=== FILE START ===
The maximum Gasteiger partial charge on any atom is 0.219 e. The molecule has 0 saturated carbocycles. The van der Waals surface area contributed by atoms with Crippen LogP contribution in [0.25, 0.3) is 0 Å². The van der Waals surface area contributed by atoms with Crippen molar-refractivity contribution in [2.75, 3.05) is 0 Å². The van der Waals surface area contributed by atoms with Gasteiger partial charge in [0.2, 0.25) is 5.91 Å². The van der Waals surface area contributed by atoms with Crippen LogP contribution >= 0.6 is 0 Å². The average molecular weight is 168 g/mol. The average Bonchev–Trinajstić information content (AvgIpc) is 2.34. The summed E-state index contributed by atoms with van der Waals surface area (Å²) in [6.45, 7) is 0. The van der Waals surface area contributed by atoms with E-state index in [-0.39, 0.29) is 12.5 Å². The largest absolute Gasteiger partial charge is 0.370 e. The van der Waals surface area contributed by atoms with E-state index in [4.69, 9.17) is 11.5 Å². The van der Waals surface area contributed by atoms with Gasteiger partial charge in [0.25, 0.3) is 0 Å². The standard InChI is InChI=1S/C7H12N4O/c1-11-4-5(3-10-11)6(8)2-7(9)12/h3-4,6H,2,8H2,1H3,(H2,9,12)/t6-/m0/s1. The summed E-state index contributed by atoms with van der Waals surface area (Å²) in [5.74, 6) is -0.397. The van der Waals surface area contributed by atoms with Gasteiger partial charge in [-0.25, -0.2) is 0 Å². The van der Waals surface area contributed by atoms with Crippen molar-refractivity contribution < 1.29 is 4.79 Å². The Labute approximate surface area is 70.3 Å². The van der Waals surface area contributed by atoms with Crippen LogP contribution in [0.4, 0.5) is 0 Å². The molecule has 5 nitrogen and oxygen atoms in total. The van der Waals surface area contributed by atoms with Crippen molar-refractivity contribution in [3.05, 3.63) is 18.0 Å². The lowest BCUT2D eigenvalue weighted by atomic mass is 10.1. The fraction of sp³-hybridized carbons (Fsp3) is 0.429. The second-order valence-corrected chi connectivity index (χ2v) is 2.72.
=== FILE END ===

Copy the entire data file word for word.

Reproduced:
The maximum Gasteiger partial charge on any atom is 0.219 e. The molecule has 0 saturated carbocycles. The van der Waals surface area contributed by atoms with Crippen LogP contribution in [0.25, 0.3) is 0 Å². The van der Waals surface area contributed by atoms with Crippen molar-refractivity contribution in [2.75, 3.05) is 0 Å². The van der Waals surface area contributed by atoms with Gasteiger partial charge in [0.2, 0.25) is 5.91 Å². The van der Waals surface area contributed by atoms with Crippen LogP contribution >= 0.6 is 0 Å². The average molecular weight is 168 g/mol. The average Bonchev–Trinajstić information content (AvgIpc) is 2.34. The summed E-state index contributed by atoms with van der Waals surface area (Å²) in [6.45, 7) is 0. The van der Waals surface area contributed by atoms with E-state index in [-0.39, 0.29) is 12.5 Å². The largest absolute Gasteiger partial charge is 0.370 e. The van der Waals surface area contributed by atoms with E-state index in [4.69, 9.17) is 11.5 Å². The van der Waals surface area contributed by atoms with Gasteiger partial charge in [0.25, 0.3) is 0 Å². The standard InChI is InChI=1S/C7H12N4O/c1-11-4-5(3-10-11)6(8)2-7(9)12/h3-4,6H,2,8H2,1H3,(H2,9,12)/t6-/m0/s1. The summed E-state index contributed by atoms with van der Waals surface area (Å²) in [5.74, 6) is -0.397. The van der Waals surface area contributed by atoms with Gasteiger partial charge in [-0.25, -0.2) is 0 Å². The van der Waals surface area contributed by atoms with Crippen molar-refractivity contribution < 1.29 is 4.79 Å². The Labute approximate surface area is 70.3 Å². The van der Waals surface area contributed by atoms with Crippen LogP contribution in [0.4, 0.5) is 0 Å². The molecule has 5 nitrogen and oxygen atoms in total. The van der Waals surface area contributed by atoms with Crippen molar-refractivity contribution in [3.05, 3.63) is 18.0 Å². The lowest BCUT2D eigenvalue weighted by atomic mass is 10.1. The fraction of sp³-hybridized carbons (Fsp3) is 0.429. The second-order valence-corrected chi connectivity index (χ2v) is 2.72.